No one really knows what the jobs of the future are going to be. With rapid advances in technology and today’s VUCA—volatile, uncertain, complex and ambiguous—business environment, business leaders need to be able to adapt and respond to change fast.
While hard, technical skills can be picked up on the job, the soft skills side—leadership, communication, emotional intelligence—has become increasingly relevant.
In the Netherlands, Maastricht School of Management (MSM) has this year revamped both its full-time MBA and pre-experience Master in Management (MM) curricula with soft skills in mind.
Throughout MSM’s one-year MM, the cutting-edge Personal Development Portfolio covers topics like negotiating, interview techniques and body language, and stress management.
In the MBA there is a soft-skill focus in the curriculum where students look at their leadership skills, how to manage cultural diversity and change management for example. These courses are important parts of forming a proper future management. However, MSM also offers a Career and Personal Development Track for MBA and MM students which covers covers resume writing, networking techniques, individual self-awareness and self-development coaching, and introduces students to HR directors from leading firms in the Netherlands and Western Europe.
Hermina Kooyman, Manager of Enrollment and Career Services at MSM since November 2015, is a trained music therapist—her colleague is a trained psychologist. They use general therapy techniques—open questions and mindfulness—in the training of soft skills at the school.
“Companies are looking for critical thinking skills—people who can think and take initiative,” Hermina explains.
“More and more employers want to hire students who can fit into a team. You can learn hard skills, but soft skill development is much more complicated. If a person isn’t able to fit into a team, it’s much more of a problem.”
Every year, Maastricht School of Management’s leadership team reviews the school curriculum, ask employers what they’re after, and adapt accordingly. Lately, there’s been an increase in demand from employers for students with knowledge of data science and analytics—having this knowledge on a resume is an advantage.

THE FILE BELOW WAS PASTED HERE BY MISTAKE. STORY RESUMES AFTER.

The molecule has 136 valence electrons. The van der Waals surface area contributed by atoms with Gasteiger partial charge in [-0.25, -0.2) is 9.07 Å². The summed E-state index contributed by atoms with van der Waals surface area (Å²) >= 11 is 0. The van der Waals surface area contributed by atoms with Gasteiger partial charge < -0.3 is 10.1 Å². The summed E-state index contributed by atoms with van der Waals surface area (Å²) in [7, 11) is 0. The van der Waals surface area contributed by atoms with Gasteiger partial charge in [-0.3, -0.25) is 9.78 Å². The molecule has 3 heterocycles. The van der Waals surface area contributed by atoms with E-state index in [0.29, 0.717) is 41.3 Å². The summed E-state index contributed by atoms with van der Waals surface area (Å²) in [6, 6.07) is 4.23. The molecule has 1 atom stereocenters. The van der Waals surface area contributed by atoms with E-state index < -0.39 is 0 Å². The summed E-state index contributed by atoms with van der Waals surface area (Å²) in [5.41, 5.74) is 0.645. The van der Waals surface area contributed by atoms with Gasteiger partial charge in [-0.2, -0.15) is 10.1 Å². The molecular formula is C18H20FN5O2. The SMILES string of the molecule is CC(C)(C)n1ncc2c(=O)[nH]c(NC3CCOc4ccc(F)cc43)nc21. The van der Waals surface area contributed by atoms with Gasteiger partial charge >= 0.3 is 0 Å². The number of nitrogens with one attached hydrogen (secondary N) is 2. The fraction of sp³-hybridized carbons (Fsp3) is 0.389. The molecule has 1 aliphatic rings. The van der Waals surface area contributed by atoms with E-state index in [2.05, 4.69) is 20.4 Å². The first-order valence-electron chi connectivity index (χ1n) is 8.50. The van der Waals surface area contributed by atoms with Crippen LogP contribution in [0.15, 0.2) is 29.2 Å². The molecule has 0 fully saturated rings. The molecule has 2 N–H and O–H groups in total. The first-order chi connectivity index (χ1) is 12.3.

“It shows the mindset of a student that they’re looking forward; that they’re different,” Hermina says. But it’s about having the right combination—you don’t want to develop hard skills in a soft skill vacuum. The highly multicultural cohort experience a well-balanced and diverse curriculum which creates an environment for cross-cultural collaboration and learning through group work.
At MSM, 95% of MBAs typically land full-time jobs within six months of graduation. The school has close corporate partnerships with top firms in the region. Microsoft recently held an online training session for its MACH program for MSM MBA students. “Because our students come from such diverse backgrounds, they go into diverse companies,” Hermina explains.
There’s also the advantage of a one-year post-MBA and MM visa available to international students, which gives internationals a year in the Netherlands after graduation to find a job and a visa sponsor (Orientation Year Permit).
Increasingly, Hermina’s seen the motivations of students at Maastricht School of Management change. Increasingly students attempt to start their own companies, she says. Still, the majority leave business school ready to navigate a busy jobs market.
What advice does Hermina have for MBA students looking for jobs in the Netherlands?
“Don’t give up!” she says. “One resume isn’t going to get you a job. Each motivation letter and each resume needs to be tailor-made. When you get that right your chances to get a job increase a lot.
“I tell students to call the companies before they apply. I know HR people want students to call. Make the effort, ask the right questions, and you will stand out.”